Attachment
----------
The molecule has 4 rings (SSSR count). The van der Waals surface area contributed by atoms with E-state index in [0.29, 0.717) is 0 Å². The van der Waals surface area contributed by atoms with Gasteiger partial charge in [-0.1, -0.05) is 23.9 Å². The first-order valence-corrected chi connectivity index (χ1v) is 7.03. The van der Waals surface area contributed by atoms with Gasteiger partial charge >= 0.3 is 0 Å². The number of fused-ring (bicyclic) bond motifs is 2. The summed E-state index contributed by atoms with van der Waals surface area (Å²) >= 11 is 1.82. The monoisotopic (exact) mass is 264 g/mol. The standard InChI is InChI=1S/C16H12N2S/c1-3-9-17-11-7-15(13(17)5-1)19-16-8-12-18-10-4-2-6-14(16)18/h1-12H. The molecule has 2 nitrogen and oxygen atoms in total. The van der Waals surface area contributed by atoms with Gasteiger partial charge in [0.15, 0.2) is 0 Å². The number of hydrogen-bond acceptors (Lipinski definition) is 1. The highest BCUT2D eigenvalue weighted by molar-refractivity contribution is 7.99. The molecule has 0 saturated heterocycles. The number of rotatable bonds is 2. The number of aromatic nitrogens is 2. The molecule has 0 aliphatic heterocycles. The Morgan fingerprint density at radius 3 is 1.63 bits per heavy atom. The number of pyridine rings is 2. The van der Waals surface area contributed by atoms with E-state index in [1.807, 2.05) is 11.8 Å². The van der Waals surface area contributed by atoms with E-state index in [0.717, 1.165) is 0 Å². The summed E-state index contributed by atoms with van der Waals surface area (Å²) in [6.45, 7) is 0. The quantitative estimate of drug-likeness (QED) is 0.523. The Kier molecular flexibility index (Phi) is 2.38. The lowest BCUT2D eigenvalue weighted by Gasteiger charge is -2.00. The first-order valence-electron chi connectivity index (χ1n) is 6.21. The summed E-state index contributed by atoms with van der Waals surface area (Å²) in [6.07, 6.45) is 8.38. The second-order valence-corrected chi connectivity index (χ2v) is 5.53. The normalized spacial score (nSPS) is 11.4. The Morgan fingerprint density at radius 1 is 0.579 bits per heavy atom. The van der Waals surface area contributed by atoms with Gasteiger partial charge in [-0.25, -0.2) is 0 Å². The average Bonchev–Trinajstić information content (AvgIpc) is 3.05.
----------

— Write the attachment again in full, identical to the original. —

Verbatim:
The molecule has 4 rings (SSSR count). The van der Waals surface area contributed by atoms with E-state index in [0.29, 0.717) is 0 Å². The van der Waals surface area contributed by atoms with Gasteiger partial charge in [-0.1, -0.05) is 23.9 Å². The first-order valence-corrected chi connectivity index (χ1v) is 7.03. The van der Waals surface area contributed by atoms with Gasteiger partial charge >= 0.3 is 0 Å². The number of fused-ring (bicyclic) bond motifs is 2. The summed E-state index contributed by atoms with van der Waals surface area (Å²) >= 11 is 1.82. The monoisotopic (exact) mass is 264 g/mol. The standard InChI is InChI=1S/C16H12N2S/c1-3-9-17-11-7-15(13(17)5-1)19-16-8-12-18-10-4-2-6-14(16)18/h1-12H. The molecule has 2 nitrogen and oxygen atoms in total. The van der Waals surface area contributed by atoms with Gasteiger partial charge in [0.15, 0.2) is 0 Å². The number of hydrogen-bond acceptors (Lipinski definition) is 1. The highest BCUT2D eigenvalue weighted by molar-refractivity contribution is 7.99. The molecule has 0 saturated heterocycles. The number of rotatable bonds is 2. The number of aromatic nitrogens is 2. The molecule has 0 aliphatic heterocycles. The Morgan fingerprint density at radius 3 is 1.63 bits per heavy atom. The number of pyridine rings is 2. The van der Waals surface area contributed by atoms with E-state index in [1.807, 2.05) is 11.8 Å². The van der Waals surface area contributed by atoms with E-state index in [0.717, 1.165) is 0 Å². The summed E-state index contributed by atoms with van der Waals surface area (Å²) in [6.45, 7) is 0. The quantitative estimate of drug-likeness (QED) is 0.523. The Kier molecular flexibility index (Phi) is 2.38. The lowest BCUT2D eigenvalue weighted by Gasteiger charge is -2.00. The first-order valence-electron chi connectivity index (χ1n) is 6.21. The summed E-state index contributed by atoms with van der Waals surface area (Å²) in [6.07, 6.45) is 8.38. The second-order valence-corrected chi connectivity index (χ2v) is 5.53. The normalized spacial score (nSPS) is 11.4. The Morgan fingerprint density at radius 1 is 0.579 bits per heavy atom. The van der Waals surface area contributed by atoms with Gasteiger partial charge in [-0.25, -0.2) is 0 Å². The average Bonchev–Trinajstić information content (AvgIpc) is 3.05.